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dc.contributor.authorGrant, C.en
dc.contributor.authorUpton, R.en
dc.identifier.citationAustralian Veterinary Journal, 2001; 79(1):58-60en
dc.description.abstractOBJECTIVE: To determine if a commonly used analgesic dose of xylazine has detrimental cardiovascular or haemodynamic effects in sheep. DESIGN: A physiological study following intramuscular administration of xylazine. PROCEDURE: Xylazine (50 micrograms/kg) was injected intramuscularly into six healthy Merino ewes. For 60 min heart rate, mean arterial blood pressure and cardiac output were recorded; arterial blood samples for the measurement of blood gas tensions were also collected. RESULTS: There were no significant changes in heart rate, mean arterial blood pressure, cardiac output or arterial carbon dioxide tension. A slight degree of arterial hypoxaemia was noted with a 10% reduction in arterial oxygen tension values at 30 min. CONCLUSION: The minimal changes to cardiovascular and respiratory values in this study verify the safety of previously suggested analgesic dosing regimens for sheep. Previously reported hypoxaemic effects in sheep as a result of intravenous xylazine administration appear to be reduced as a result of intramuscular administration.en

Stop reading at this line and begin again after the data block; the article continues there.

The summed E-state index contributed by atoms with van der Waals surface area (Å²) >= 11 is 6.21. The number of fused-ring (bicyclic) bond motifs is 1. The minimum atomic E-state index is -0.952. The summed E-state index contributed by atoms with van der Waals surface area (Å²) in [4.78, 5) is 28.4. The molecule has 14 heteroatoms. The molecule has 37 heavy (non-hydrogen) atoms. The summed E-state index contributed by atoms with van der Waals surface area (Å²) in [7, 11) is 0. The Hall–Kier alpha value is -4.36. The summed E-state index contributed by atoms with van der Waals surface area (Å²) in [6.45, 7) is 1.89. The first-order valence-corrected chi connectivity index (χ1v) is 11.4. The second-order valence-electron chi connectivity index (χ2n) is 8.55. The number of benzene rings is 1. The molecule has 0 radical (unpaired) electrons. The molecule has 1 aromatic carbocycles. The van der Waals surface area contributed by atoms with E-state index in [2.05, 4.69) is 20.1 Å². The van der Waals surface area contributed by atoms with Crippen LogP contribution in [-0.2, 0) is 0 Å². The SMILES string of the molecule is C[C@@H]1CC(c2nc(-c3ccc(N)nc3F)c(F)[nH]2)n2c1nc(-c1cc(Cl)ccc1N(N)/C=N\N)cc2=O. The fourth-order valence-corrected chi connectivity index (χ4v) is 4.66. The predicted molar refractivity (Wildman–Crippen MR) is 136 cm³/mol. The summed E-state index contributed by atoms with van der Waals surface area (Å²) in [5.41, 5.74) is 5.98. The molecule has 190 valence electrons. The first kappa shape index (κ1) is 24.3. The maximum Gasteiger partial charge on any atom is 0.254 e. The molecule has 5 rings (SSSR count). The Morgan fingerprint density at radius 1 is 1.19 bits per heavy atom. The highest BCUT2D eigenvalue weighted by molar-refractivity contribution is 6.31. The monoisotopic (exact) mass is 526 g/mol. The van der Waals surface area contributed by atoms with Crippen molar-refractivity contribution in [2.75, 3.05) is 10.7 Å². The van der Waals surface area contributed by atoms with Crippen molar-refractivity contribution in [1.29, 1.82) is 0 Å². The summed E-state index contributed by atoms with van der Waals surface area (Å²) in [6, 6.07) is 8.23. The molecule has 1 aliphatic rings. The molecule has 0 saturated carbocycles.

dc.publisherAustralian Veterinary Assnen
dc.subjectSheep; analgesia; xylazine; hypoxaemiaen
dc.titleCardiovascular and haemodynamic effects of intramuscular doses of xylazine in conscious sheepen
dc.typeJournal articleen
pubs.library.collectionAnaesthesia and Intensive Care publicationsen
dc.identifier.orcidUpton, R. [0000-0001-9996-4886]en
Appears in Collections:Anaesthesia and Intensive Care publications

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